A: Yes, you can bring a camera, however some people at Kiwicon may be sensitive about having their picture taken by a stranger without warning. Please ask your subjects before you soul-trap them with your futuristic picture-box.

Q: Is this event legitimate? How come you havn't been arrested yet?

A: Kiwicon is 100% legitimate. The goal is to share knowledge about computer security in New Zealand, and the event is being organised by some of New Zealands most experienced security industry professionals. As with any subject, knowledge can be wielded for both good and evil. The organisers believe that open and honest discussion of security issues is a critical step towards securing technological systems.

Q: What is the Kiwicon dress code?

A: Okay, lets be honest here. Hackers tend to hang out indoors and perform sedentary activities. As a group, we're not the prettiest bunch. So, we'd request that you attend Kiwicon fully clothed. Pants are not optional. If you need to perform some act which is impaired by your clothing, please obtain the adult consent of all parties whos eyeballs you're about to sear with your quivering, naked goosey nerdflesh.

Q: I like beer. Can we drink at the conference?

A: Given that the conference is open to all ages drinking onsite will not be tolerated. There are several establishments close by with an ample stock of Lion Red and equally cheap vodka.

Q: What about coffee? Hackers run on caffeine, right? There must be coffee!

A: There will be an ample supply of coffee in and around the venue.

Q: What is a hacker? Aren't hackers bad?

A: Hackers are compulsive destroyers of "Warranty Void if Broken" stickers. They are people who enjoy exploring, understanding, and using technology creatively. Many hackers are interested in the security of computer systems, but as technology develops, hackers of different kinds are pushing the limits of cars, gadgets, and various media. However, the general perception of a 'hacker' is synonymous with 'computer criminal', and indeed some computer criminals are hackers. However, the prevention of electronic crimes and the defenses of modern networked systems are ensured by computer security professionals; the best of whom will often self-identify as hackers! Hackers value elegant, creative and often playful solutions to technical challenges; combining the role of inventor and artist in an industry that many laypeople would consider staid. In a world where society's technological dependence is as obvious as the technology itself is opaque, hackers provide the tools and language for social conscience, balance and freedom.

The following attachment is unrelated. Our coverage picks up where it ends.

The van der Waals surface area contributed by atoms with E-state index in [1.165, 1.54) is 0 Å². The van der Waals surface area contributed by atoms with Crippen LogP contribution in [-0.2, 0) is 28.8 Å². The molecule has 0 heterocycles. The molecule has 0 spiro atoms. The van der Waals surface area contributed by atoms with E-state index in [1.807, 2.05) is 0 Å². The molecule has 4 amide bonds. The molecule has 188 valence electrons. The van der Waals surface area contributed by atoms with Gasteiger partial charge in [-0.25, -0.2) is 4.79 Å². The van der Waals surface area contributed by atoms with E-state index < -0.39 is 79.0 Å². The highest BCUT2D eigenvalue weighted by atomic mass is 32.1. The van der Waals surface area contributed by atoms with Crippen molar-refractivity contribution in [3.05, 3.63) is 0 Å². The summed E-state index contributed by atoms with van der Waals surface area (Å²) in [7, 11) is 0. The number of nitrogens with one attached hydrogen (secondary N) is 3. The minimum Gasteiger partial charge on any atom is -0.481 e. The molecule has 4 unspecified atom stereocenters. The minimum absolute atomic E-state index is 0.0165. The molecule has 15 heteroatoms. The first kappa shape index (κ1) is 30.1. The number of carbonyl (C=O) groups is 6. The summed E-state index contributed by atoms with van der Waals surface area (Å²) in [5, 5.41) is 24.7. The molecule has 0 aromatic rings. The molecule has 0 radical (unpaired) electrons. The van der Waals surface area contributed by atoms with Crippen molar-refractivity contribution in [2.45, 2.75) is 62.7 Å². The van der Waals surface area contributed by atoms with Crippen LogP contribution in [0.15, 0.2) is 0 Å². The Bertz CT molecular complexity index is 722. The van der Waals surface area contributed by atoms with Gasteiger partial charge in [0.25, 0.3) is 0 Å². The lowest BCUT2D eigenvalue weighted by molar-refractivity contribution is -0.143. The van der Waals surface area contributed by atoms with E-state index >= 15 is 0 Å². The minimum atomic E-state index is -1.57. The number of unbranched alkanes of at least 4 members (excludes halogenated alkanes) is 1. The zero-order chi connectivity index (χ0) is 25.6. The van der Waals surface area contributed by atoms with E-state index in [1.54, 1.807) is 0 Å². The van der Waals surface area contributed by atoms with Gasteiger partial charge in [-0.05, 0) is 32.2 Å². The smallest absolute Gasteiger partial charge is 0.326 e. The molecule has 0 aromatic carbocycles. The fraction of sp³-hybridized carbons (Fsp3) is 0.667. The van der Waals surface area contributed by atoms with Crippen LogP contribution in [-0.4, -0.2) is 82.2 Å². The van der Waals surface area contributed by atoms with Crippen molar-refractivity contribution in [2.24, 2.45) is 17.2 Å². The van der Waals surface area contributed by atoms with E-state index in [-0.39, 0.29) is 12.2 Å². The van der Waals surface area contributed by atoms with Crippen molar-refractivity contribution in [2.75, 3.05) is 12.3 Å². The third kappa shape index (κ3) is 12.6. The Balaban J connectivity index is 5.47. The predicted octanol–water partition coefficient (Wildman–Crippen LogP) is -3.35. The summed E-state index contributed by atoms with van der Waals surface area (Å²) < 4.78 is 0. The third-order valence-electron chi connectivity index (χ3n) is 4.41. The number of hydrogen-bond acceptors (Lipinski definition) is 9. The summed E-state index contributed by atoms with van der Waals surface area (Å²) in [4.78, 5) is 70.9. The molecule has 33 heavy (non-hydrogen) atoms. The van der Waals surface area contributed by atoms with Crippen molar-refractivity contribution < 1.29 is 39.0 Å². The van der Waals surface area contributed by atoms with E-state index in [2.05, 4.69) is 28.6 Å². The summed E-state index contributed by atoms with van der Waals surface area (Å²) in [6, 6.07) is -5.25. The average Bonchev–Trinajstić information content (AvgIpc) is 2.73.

Q: I'm a corporate IT security professional. I wear a tie, have a CISSP and begin every sentence with "In regards to..." Should I come to Kiwicon?

A: Yes. Security consultants, InfoSec Auditors, and even policy guys should all come to Kiwicon. If your manager thinks that Kiwicon isn't the sort of place your company should be seen, bring him too. We guarantee you'll both learn something new and interesting, have a good time, and make important contacts. You could leave your tie at home, though.

Q: Will there be any international speakers? Or do you have to be a Kiwi to present?

A: As Kiwicon is a non-profit, no-corporate-sponsorship, funded-out-of-the-pockets-of-the-organisers sort of gig, we don't have budget to fly in fancy-schmancy overseas speakers. We've had presentations submitted by overseas speakers, but asking them to pay their own way to NZ is a bit rough. Despite this, we have managed to acquire a pretty world-class range of speakers, many of whom are Kiwis!

Q: Did you hack the New Zealand Herald's website? I read that you did. You're bad men! BAD!

A: No one hacked any heralds. There might have been a couple of errant javascript files elsewhere on the internet that gave that impression, but their mighty boxen are unsullied by this particular bunch of ragamuffins.

Q: I have a question...

A: Email us at